Search

Do women get bulky lifting weights?

In at least 75% of the consultations I do with women I will either get asked:


Will I get really bulky?


or told:

I don’t want to get huge and manly though.


It’s such a common theme that I see over and over again and something that we are only really starting to move away from as weight training has become more popular with the female population. In all of these consultations I have fervently assured my clients that no - just because you are lifting weights does not mean that you are going to become the hulk in a few weeks. Or even a few months/years. And that is true of most of the general population.


Part of the issue is that we are generally only ever exposed to the extremes. Social media usually shows us one of two things: the super shredded instagram influencers (many of which are likely at such a low body fat % that they’ve lost their periods OR they are part of a small part of the population that can naturally maintain such low body fat %) or the bodybuilders whose main goal for their training is to build as much muscle as possible and occasionally shred down to super low body fat percentages either to compete or just because they enjoy the challenge.


Unfortunately when we are exposed to these extreme ends of the spectrum it can cloud our view of what is a realistic expectation for most women that start weight training. Yes, those new to training can expect if they train regularly and with some kind of structure, to see some (often significant) muscle gain in a very short space of time. However in order to build the level of muscle mass and a physique that they may consider to be ‘bulky’ takes years and years of consistent weight training. Women simply don’t have the testosterone levels to build as much muscle (naturally) as a man either so the chances of you looking like Dwayne Johnson 3 years down the line are so slim it’s not worth considering.


What is more likely to happen when someone sticks to a weight training programme is their measurements will go down. It should be common knowledge by now but I’ll reiterate it here - muscle takes up less space than fat. I’ve had a few clients recently tell me that their weight hasn’t changed at all but their waist and hip measurements have gone down or belts are on a tighter notch and they are confused as to how! This is because they have simultaneously gained muscle and lost body fat - resulting in a smaller overall physique. Why? Because muscle takes up less space than fat. This increased muscle mass then results in more calories being burnt during the day just to maintain that muscle and generally better mobility, increased bone density (as a result of the resistance training) and an overall lower risk of injury. All pretty compelling reasons to train with weights if you ask me.


But here’s the crux for me and it’s something I’ve thought about more and more over the last few months. What is so wrong with women that are muscular? So what if you look a little ‘bulkier’ than you did before? We are so consumed with this idea that women should always aim to be the smallest versions of themselves but for whose benefit? It’s certainly not for my benefit if I suffer through months and years of restrictive dieting only to ultimately be unhappy with my body. Or the benefit of the young woman that is so convinced she has to have visible abs in order to have value that she loses her period and her hair thins. Nor is it for any woman’s benefit to be deprived of the physical and mental strength that can be gained from weight training.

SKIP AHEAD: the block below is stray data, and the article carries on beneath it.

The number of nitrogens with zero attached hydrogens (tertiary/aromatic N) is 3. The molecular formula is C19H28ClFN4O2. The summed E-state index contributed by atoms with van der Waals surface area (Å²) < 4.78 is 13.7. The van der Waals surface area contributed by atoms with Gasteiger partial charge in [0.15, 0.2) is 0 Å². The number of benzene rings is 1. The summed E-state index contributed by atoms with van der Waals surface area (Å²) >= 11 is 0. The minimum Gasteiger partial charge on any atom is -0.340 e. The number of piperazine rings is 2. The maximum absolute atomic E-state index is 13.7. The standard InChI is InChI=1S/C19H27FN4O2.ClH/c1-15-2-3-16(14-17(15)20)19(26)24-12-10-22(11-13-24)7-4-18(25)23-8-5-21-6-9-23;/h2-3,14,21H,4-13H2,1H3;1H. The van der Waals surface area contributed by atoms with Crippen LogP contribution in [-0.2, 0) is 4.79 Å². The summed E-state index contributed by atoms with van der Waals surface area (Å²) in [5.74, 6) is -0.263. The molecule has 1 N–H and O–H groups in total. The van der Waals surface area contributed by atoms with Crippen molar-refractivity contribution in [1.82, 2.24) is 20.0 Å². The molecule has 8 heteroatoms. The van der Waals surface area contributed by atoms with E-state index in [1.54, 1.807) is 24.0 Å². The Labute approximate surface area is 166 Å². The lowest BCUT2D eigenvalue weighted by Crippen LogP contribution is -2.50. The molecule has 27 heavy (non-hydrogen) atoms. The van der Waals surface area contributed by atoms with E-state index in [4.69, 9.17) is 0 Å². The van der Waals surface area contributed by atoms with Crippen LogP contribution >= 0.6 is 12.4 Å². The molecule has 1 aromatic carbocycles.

Social media plays a huge role in this and I’ve read hundreds of disgusting comments on the physiques of women. Comments shaming women for being too muscular, too thin, for having cosmetic surgery etc. The long and short of it is if you don’t like it, scroll past it. Comments like that can and do have a negative effect on those on the receiving end. The same goes for comments made in person. At school I played lots of rugby and as a result I had fairly muscular legs (in hindsight they were SMALL compared to now). Boys at school took it upon themselves to make comments and one of my close friends actually stopped playing sport altogether for a number of years because she was told repeatedly that her physique was ‘manly’. How many other women have been wrongfully shamed out of reaching their true potential?


I’ll be honest here, I am just ranting a bit because I don’t have a solution to the issues around the female form and society’s expectation of it. I have my own insecurities, I won’t deny that, but I am not going to be shamed for the body I have built through hard work in the gym, rehabbing injuries and years playing rugby. Perhaps instead of assuring women that they won’t turn into the hulk from a few weeks of lifting heavy weights, we as coaches can focus more on what they will turn into. Strong, empowered and confident women. Yes, you will put on muscle and your body will change but training should be more than just about how your body looks. What can you achieve in a year of training? You won’t know until you take that first step. And if someone tells you your arms are more muscular than they would like a woman’s arms to be? Tell them to keep their opinions to themselves.


If you want to see what your body can achieve in a year of training, drop me an email at ruthellenwhite532@gmail.com or fill in the contact form on this website. I have online sessions available and can take bookings for when the gyms reopen!


35 views0 comments

Recent Posts

See All